From thought-provoking literary fiction to coming-of-age life-changers that speak to all ages, our ever-growing collection of outstanding novels by black writers presents a richness of reading experiences. Sweeping historical stories that give voice to unforgettable characters. Stimulating contemporary tales that unpack modern life. Soul-stirring love stories. Novels that will make you think, question, and reassess your understanding of the world. Recipients of the world’s most esteemed literary awards. And all of the books we love.

Fans of historic fiction will adore Sara Collins’s literary crime thriller The Confessions of Frannie Langton, a compelling Costa Book Award-winning, LoveReading Debut of the Month, with a powerful statement about the nature of freedom underpinning Frannie’s feverishly unforgettable story. Another of our historic favourites - a Love Reading Star Book - is A Tall History of Sugar, a haunting masterpiece that begins in rural Jamaica with the island on the verge of independence, before moving to Brixton and Bristol, where – pertinently – the main character encounters the ludicrousness of former slave-owners being celebrated as hero philanthropists. Twentieth-century British history is further laid bare by the late, great Andrea Levy’s Small Island (all her novels and short stories are hugely recommended), and Samuel Selvon’s seminal 1956 classic The Lonely Londoners

If contemporary fiction is more your thing, we cannot praise Bernadine Evaristo's Girl, Woman, Other enough. The author made history with this multi-voiced, modern masterpiece by becoming the first black woman to win the prestigious Booker Prize (it was co-awarded to Evaristo and Margaret Atwood in 2019). We also especially love Rachel Edwards’s punchy Darling (another Star Book), and Michael Donker’s hilarious, heartfelt Hold - outstanding debuts by writers we can’t wait to read more by.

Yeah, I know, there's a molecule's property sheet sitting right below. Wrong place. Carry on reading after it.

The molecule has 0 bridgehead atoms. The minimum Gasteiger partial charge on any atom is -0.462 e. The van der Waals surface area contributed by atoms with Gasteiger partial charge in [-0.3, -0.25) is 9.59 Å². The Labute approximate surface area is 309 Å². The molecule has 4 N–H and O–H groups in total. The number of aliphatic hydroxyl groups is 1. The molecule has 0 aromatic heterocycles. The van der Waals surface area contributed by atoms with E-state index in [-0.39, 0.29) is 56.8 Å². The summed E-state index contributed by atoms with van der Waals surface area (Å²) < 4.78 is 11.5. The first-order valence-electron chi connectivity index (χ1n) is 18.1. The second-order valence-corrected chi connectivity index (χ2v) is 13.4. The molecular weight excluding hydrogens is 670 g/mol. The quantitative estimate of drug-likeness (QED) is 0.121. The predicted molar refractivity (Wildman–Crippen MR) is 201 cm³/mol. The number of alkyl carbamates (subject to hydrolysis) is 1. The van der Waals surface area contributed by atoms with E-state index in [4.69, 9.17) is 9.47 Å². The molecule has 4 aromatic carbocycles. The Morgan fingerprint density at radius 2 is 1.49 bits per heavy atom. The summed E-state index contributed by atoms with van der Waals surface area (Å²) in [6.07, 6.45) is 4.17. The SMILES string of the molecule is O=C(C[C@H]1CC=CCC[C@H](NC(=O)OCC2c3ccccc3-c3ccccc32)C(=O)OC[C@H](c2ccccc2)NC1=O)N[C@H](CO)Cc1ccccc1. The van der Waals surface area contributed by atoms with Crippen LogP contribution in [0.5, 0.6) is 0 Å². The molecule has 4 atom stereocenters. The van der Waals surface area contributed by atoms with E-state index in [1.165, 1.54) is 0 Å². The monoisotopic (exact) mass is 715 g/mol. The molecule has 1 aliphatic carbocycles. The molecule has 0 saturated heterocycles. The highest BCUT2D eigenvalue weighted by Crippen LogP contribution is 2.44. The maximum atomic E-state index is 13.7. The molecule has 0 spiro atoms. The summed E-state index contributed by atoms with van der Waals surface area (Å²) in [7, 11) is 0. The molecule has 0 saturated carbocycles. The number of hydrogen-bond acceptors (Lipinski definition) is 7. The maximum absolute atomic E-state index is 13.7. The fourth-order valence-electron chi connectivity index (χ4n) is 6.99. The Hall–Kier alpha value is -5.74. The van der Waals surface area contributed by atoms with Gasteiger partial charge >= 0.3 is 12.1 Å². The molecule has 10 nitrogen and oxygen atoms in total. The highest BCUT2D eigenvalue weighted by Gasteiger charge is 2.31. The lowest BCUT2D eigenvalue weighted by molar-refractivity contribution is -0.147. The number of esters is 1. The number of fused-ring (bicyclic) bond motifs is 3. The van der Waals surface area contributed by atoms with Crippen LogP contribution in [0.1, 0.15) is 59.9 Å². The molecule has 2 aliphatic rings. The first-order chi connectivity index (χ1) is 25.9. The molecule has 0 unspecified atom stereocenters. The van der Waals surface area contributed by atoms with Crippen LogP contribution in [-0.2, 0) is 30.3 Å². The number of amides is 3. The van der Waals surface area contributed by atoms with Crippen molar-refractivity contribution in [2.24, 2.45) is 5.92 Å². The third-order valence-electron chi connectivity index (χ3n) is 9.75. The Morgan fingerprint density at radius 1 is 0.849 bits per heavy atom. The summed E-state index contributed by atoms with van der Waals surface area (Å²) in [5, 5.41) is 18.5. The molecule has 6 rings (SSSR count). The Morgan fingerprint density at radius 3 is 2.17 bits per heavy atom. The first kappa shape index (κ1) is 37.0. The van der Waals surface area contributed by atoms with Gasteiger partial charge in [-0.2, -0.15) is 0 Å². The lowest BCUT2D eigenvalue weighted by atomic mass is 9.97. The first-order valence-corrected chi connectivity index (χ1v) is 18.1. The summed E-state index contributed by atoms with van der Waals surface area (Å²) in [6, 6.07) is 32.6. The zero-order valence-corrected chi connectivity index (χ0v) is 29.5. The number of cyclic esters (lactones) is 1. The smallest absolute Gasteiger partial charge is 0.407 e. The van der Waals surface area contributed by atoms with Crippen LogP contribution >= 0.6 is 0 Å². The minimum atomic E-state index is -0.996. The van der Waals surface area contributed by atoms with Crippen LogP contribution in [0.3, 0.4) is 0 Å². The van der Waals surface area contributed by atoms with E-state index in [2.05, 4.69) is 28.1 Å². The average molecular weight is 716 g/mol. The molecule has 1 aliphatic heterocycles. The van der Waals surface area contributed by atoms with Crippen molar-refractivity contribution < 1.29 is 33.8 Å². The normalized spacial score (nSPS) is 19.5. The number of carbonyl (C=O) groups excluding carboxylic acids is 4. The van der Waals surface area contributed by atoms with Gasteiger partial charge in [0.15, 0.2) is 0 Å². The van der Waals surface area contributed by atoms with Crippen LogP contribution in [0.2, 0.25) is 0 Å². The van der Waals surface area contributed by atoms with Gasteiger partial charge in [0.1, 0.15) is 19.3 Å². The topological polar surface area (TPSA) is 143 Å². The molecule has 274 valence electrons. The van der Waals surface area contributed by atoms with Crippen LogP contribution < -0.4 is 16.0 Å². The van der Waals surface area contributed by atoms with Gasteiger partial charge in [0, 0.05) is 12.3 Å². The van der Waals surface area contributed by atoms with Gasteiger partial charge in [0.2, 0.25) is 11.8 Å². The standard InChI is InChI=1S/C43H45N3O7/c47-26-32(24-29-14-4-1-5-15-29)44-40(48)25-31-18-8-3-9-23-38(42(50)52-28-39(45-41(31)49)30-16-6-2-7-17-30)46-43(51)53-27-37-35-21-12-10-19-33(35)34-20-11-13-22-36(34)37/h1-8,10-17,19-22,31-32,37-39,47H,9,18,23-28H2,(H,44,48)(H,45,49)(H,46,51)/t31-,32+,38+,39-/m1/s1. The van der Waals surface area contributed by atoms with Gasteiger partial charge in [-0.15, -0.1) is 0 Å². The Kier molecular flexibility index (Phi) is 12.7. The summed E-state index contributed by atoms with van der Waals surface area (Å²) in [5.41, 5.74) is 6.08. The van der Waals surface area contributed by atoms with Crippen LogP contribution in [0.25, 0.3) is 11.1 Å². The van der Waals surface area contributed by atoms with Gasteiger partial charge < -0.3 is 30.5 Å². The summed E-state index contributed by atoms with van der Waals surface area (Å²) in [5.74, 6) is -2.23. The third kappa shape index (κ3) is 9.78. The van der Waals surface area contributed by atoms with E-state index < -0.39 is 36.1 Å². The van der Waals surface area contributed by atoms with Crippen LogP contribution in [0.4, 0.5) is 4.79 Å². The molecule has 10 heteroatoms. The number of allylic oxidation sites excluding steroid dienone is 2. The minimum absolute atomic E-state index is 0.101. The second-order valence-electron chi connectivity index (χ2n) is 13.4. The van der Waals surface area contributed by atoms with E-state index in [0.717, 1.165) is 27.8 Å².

From the other side of the Atlantic, more modern masterpieces come courtesy of Angie Thomas. Inspired by the Black Lives Matter movement and the author’s personal experiences, The Hate U Give is an exceptionally powerful novel about a girl’s struggle for justice when her friend-since-childhood is killed by the police, right in front of her. Though aimed at young adults, the novel’s power and prescient message make it a must-read for anyone interested in the BLM movement and the real-life experiences of young black Americans. The same goes for Thomas’s second novel, On the Come Up, in which talented hip-hop artist Bri battles racism, sexism and a tonne of painful conflicts, but refuses to be silenced.

Keep reading to explore the Collection, and keep checking back to discover more exceptional novels - it’s growing constantly.